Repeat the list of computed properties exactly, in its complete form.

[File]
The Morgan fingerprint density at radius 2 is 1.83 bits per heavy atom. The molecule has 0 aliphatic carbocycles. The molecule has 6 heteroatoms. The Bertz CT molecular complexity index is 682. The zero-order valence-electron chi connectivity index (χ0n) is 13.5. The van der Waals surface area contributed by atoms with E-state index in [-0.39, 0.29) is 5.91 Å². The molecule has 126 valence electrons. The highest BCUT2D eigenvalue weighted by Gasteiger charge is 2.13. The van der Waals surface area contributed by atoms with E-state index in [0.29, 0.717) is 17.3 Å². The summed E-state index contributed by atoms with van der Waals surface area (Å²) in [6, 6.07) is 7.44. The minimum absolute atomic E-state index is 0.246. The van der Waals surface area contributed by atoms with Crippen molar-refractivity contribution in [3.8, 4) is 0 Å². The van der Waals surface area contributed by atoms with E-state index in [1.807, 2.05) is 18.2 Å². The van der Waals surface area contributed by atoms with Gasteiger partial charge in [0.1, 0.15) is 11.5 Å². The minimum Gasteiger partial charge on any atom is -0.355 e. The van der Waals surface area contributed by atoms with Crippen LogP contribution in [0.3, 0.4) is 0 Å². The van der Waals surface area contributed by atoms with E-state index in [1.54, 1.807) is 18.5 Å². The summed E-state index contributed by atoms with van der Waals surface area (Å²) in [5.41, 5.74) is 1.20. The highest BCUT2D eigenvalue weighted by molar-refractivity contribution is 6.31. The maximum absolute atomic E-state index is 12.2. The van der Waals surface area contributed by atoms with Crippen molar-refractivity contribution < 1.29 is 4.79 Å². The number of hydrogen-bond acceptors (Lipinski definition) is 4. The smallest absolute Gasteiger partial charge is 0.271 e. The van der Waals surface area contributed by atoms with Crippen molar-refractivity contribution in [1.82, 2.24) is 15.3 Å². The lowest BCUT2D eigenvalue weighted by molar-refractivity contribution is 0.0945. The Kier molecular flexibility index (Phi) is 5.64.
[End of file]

The Morgan fingerprint density at radius 2 is 1.83 bits per heavy atom. The molecule has 0 aliphatic carbocycles. The molecule has 6 heteroatoms. The Bertz CT molecular complexity index is 682. The zero-order valence-electron chi connectivity index (χ0n) is 13.5. The van der Waals surface area contributed by atoms with E-state index in [-0.39, 0.29) is 5.91 Å². The molecule has 126 valence electrons. The highest BCUT2D eigenvalue weighted by Gasteiger charge is 2.13. The van der Waals surface area contributed by atoms with E-state index in [0.29, 0.717) is 17.3 Å². The summed E-state index contributed by atoms with van der Waals surface area (Å²) in [6, 6.07) is 7.44. The minimum absolute atomic E-state index is 0.246. The van der Waals surface area contributed by atoms with Crippen molar-refractivity contribution in [3.8, 4) is 0 Å². The van der Waals surface area contributed by atoms with E-state index in [1.807, 2.05) is 18.2 Å². The van der Waals surface area contributed by atoms with Gasteiger partial charge in [0.1, 0.15) is 11.5 Å². The minimum Gasteiger partial charge on any atom is -0.355 e. The van der Waals surface area contributed by atoms with Crippen LogP contribution in [0.3, 0.4) is 0 Å². The van der Waals surface area contributed by atoms with E-state index in [1.54, 1.807) is 18.5 Å². The summed E-state index contributed by atoms with van der Waals surface area (Å²) in [5.41, 5.74) is 1.20. The highest BCUT2D eigenvalue weighted by molar-refractivity contribution is 6.31. The maximum absolute atomic E-state index is 12.2. The van der Waals surface area contributed by atoms with Crippen molar-refractivity contribution < 1.29 is 4.79 Å². The number of hydrogen-bond acceptors (Lipinski definition) is 4. The smallest absolute Gasteiger partial charge is 0.271 e. The van der Waals surface area contributed by atoms with Crippen molar-refractivity contribution in [1.82, 2.24) is 15.3 Å². The lowest BCUT2D eigenvalue weighted by molar-refractivity contribution is 0.0945. The Kier molecular flexibility index (Phi) is 5.64.